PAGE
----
Four artists showcase work this month at Ivy Tech Arts Center
Ivy Tech displays four new exhibits at Waldron Center
By Jaclyn Lansbery | Indiana Daily Student (IDS)
On Friday at the Ivy Tech John Waldron Arts Center, more than 200 people gathered to view four artists’ new exhibits on display until May 27.
The May First Friday artists’ reception debuted the work of Nate Johnson, Ben Pines, Yang Chen and Angela Hendrix-Petry. The artists, who attended the reception, each create different styles of art.
“I think Julie Roberts, the gallery director, did an exquisite job arranging the artists’ work,” said Paul Daily, the artistic director for the center. “We’re always pleased to have the opportunity to showcase more local artists in our galleries.”
Chen’s exhibit “Les Preludes” is displayed in the Treasurer’s Gallery and consists of up-close photographs of nature details, such as dead dandelions or blooming flowers.
The photographs were mounted on a 17-by-42-inch scroll. Chen, who received his masters of fine arts in photography from IU, also designs digital and book art.
“From my impression, and I’m certainly not speaking for the artists and what they intend, but there is almost an Asian feel for the tapestries and the artwork in the pictures and where they look at life,” Daily said.
Pines, a local artist, created 13 paintings for his “Recent Works” exhibit, which are all united by dark blue overtones of people interacting with each other. The people’s features are also undefined.
“The way the working world is so fast-paced, it’s sort of a main function of the art that I want to make, to provide an alternative to that,” said Pines, who worked on the paintings in this exhibit since 2010.
“I need, and I think people need, to be free of constant rush, to accomplish sort of external tasks in order to work within, to think about oneself and to think about the world in a free, meditative way.”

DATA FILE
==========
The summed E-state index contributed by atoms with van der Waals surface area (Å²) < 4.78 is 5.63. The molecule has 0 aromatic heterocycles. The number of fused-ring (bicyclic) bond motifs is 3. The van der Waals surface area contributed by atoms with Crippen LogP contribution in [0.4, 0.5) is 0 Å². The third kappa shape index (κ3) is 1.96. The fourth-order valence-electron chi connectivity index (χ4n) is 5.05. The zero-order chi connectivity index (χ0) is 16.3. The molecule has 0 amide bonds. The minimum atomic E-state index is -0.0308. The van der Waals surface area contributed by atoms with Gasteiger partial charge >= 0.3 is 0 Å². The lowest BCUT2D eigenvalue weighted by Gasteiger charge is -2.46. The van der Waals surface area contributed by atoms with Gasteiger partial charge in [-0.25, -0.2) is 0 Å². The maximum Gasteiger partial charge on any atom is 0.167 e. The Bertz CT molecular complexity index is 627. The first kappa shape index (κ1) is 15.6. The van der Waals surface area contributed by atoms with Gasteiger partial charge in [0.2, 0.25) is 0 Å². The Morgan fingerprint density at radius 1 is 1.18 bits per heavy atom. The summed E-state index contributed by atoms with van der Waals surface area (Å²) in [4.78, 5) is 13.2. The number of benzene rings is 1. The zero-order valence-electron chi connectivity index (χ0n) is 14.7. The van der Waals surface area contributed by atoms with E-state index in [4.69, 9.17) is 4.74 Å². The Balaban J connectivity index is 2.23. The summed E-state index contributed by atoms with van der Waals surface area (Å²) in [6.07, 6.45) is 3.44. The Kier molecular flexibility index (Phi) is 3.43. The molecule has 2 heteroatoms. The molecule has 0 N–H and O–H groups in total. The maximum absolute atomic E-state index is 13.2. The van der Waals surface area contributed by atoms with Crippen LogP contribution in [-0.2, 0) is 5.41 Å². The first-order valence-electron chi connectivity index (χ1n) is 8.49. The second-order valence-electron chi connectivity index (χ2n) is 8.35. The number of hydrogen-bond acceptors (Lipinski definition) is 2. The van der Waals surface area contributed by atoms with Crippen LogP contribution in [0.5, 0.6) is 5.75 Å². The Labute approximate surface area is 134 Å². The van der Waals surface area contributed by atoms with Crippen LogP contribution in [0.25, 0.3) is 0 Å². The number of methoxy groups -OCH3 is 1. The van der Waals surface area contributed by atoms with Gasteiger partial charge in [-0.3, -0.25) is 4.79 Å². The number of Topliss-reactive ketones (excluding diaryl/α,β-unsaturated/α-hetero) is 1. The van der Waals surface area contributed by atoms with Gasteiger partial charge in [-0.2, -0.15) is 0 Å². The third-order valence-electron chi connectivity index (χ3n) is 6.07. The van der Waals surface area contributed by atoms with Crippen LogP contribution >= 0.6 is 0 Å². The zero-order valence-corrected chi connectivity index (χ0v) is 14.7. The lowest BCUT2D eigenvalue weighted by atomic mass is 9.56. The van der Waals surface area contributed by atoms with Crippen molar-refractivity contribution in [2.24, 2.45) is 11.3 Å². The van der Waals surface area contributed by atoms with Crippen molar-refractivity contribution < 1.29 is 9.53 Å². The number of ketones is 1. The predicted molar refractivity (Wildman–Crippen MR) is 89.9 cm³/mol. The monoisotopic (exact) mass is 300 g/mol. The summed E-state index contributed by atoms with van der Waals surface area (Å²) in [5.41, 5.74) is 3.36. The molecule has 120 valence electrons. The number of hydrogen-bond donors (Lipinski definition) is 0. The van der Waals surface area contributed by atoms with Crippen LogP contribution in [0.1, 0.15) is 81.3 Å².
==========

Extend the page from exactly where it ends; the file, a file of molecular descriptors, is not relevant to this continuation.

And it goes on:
The biggest painting in Pines’ exhibit is “Cookout at Lake Monroe,” which features people conversing at the local lake front.
“I like to take my time when I work, I think it’s very important for me to keep a calm level head as I work,” he said.
Pines said he tries to establish and develop a particular mood during the painting process, and that if the mood doesn’t feel “right” two weeks before the show, the piece will not be completed.
“I was happy with how the show came out, and I’m happy with how the paintings came out individually,” he said.
In the second floor of the Arts Center is Johnson’s exhibit, “Heroes and Icons.” Four of those paintings are private collections of his family and self-portraits. The rest of the paintings, which are for sale, are of famous icons. Johnson used stencils and spray paint to create these pieces.
The fourth exhibit for May is Angela Hendrix-Petry’s photography exhibit called “Journeys with a Simple Girl.” This is a collection of 35 photos, 11 of which are black and white, of nature and Hendrix-Petry’s children, which she said are her muses.
She began shooting pictures three years ago when she, her husband and four children moved from a house in the backwoods of Brown County and into a Bloomington suburban neighborhood.
The year they moved, her husband bought her a camera.
“I used the camera as a tool to help me find what the beauty is in the everyday,” said Hendrix-Petry, whose photographs have been hung at the east- and west-side Bloomingfoods locations and at Thrive Healing Arts, a Bloomington gallery that also offers massage therapy.
Hendrix-Petry said she doesn’t use Photoshop or any other editing techniques to alter her photos.
“That is something that is a little unique in this day and age of digital photography because you can really jack up an image to a level where it almost gets distorted, and you’re kind of lost in it,” she said.
Daily said the Center holds artists’ receptions the first Friday of every month for new exhibits.